All Nippon Splits $16.6 Billion Order Between Boeing and Airbus

All Nippon Airways 747

Once again, Airbus has made a major aircraft sale in Japan. Major by its scope and major because, in a business repeat, Airbus has found a way with Japanese carriers. Last week, All Nippon Airways said it would divide up a $16.6 billion order between Airbus and Boeing.

In the past, Boeing aircraft have been singularly dominant with Japanese carriers, providing all their scaffolding. Even this latest order breaks down to 80 percent of the value going to Boeing, including 40 of the aircraft makers wide-body planes — 20 777-9X, 14 787-9 and six 777-300ER – to be delivered between 2017 and 2027.

For Airbus salespeople, Japanese carriers were like tuning in a distant radio station late at night, nothing, nothing and now loud chattering.

Airbus orders from All Nippon were mostly for aircraft smaller than the wide-body jets being supplied by Boeing. Nonetheless, All Nippon ordered 23 Airbus A321neos and seven A320neos.

The 787-9 is a longer version of the Dreamliner. All Nippon operates more Dreamliners than any other airline. They even bought the floor model as the launch customer. It’s interesting that they’re staying with aircraft that was grounded for four months last year because of battery issues.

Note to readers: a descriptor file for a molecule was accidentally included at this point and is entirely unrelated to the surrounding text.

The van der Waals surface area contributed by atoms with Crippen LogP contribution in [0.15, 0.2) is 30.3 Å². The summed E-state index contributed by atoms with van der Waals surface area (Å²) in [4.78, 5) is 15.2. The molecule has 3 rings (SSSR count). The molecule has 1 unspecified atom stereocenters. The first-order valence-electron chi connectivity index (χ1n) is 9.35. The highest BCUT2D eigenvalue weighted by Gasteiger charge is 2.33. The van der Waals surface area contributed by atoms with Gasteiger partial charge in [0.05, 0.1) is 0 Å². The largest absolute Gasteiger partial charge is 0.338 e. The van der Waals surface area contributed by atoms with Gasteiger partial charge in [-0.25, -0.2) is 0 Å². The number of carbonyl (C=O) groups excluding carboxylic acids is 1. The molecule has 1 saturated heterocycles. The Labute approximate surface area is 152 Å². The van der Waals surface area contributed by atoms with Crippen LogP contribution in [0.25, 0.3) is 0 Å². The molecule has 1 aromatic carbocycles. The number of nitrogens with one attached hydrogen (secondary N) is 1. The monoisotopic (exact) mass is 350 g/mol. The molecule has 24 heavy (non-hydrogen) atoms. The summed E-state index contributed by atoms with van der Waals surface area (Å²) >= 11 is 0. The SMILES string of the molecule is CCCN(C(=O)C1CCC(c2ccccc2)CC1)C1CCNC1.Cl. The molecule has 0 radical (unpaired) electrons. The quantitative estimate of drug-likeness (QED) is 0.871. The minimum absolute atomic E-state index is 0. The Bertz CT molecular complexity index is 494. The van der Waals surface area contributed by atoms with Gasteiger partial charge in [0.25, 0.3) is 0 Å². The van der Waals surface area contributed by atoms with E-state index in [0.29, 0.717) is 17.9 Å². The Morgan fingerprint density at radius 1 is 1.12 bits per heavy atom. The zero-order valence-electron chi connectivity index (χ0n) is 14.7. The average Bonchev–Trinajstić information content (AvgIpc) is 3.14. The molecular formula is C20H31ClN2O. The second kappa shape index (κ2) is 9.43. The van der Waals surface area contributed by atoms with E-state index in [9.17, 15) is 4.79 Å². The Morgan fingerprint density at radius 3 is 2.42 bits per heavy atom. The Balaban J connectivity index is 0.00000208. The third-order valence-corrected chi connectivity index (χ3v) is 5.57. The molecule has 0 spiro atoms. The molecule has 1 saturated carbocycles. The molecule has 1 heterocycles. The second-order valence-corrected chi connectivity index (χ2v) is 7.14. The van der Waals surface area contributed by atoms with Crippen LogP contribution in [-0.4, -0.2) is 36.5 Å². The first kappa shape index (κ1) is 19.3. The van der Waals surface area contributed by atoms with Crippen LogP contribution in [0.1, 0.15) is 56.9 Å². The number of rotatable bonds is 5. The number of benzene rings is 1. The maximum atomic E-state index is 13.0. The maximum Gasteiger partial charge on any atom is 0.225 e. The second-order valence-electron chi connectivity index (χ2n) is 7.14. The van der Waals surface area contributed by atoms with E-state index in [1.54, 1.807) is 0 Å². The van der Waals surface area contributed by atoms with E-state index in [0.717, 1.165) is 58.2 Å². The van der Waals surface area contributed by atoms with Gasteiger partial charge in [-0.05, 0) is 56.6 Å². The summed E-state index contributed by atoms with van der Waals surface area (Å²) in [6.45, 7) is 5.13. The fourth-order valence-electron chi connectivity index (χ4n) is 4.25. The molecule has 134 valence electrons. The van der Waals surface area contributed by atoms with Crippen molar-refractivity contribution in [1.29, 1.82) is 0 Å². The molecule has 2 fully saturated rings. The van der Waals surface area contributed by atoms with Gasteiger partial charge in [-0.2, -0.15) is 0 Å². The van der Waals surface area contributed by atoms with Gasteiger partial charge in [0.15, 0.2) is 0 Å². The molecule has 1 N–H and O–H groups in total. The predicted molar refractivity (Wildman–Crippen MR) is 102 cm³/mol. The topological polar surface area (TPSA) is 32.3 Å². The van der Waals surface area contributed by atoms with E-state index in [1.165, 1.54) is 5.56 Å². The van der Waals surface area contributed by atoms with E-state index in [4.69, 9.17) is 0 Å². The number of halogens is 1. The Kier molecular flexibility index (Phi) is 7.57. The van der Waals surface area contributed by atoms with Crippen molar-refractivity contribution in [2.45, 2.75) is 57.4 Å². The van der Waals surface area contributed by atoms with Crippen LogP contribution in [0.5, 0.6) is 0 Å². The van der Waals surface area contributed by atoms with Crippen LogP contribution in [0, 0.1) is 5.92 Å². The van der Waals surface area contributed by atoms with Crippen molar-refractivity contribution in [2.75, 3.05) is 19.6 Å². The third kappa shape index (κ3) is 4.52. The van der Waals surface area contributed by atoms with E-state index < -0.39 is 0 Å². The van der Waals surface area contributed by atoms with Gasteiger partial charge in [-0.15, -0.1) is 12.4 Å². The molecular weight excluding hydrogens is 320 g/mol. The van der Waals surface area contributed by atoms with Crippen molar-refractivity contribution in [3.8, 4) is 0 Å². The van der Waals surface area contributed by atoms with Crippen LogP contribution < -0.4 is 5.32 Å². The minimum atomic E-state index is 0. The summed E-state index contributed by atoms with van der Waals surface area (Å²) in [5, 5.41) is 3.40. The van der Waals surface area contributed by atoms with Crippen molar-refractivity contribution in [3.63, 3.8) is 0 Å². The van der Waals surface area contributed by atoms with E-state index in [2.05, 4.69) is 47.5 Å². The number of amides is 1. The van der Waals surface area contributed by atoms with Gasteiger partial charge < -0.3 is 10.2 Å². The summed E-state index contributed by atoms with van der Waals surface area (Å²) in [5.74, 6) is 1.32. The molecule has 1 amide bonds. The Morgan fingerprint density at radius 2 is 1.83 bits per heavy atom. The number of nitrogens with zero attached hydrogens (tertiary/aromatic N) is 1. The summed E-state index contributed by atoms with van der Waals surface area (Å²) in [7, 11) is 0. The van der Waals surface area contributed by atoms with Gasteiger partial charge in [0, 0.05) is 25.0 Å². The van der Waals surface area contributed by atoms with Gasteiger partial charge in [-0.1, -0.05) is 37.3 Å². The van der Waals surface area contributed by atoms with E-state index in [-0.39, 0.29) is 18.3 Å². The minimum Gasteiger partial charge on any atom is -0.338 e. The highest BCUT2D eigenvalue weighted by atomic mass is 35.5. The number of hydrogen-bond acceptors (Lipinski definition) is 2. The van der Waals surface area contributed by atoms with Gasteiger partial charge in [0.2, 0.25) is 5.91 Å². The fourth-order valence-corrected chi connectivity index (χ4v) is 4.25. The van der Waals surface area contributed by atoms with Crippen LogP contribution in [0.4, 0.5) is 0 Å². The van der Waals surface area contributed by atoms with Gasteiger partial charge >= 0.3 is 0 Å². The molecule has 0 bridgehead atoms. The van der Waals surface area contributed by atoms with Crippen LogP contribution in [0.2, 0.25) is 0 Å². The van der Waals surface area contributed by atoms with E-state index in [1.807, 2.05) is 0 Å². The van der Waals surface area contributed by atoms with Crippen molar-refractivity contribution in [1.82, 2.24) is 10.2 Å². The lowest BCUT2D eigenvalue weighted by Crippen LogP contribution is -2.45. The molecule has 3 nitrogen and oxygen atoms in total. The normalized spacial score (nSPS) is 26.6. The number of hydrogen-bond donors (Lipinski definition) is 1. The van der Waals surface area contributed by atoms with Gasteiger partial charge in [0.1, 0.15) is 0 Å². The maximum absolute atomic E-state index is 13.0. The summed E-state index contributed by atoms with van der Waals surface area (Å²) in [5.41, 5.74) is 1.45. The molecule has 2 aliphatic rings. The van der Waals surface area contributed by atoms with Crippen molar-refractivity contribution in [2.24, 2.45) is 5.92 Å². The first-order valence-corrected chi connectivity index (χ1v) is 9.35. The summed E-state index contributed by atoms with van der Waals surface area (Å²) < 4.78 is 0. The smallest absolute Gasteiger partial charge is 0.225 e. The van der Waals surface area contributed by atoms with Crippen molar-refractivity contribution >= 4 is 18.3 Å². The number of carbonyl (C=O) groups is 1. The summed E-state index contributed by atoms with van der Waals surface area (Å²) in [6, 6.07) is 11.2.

The aggregate sale price of $16.6 billion reflects list prices. All Nippon said that competition between the two airline builders allowed them deep discounts.

“Both aircraft makers were very aggressive in their sales pitches,” All Nippon’s president, Shinichiro Ito, told The New York Times. “That helped us secure even better conditions.”

The new aircraft from Boeing and Airbus brings the All Nippon fleet to 250 planes.

The Tarmac’s View: Any entry into Japan is celebrated by Airbus. Japanese commercial aviation and Boeing has been a love story that started after World War II and never ended. But last year, Japan Airlines rocked Boeing’s world when, for their first Airbus order, JAL wanted $9.5 billion in A350 wide-body jets, the competitor to the 777-9X. And the Airbus Neo models are outselling Boeing’s single-aisle jets like the 737 MAX.


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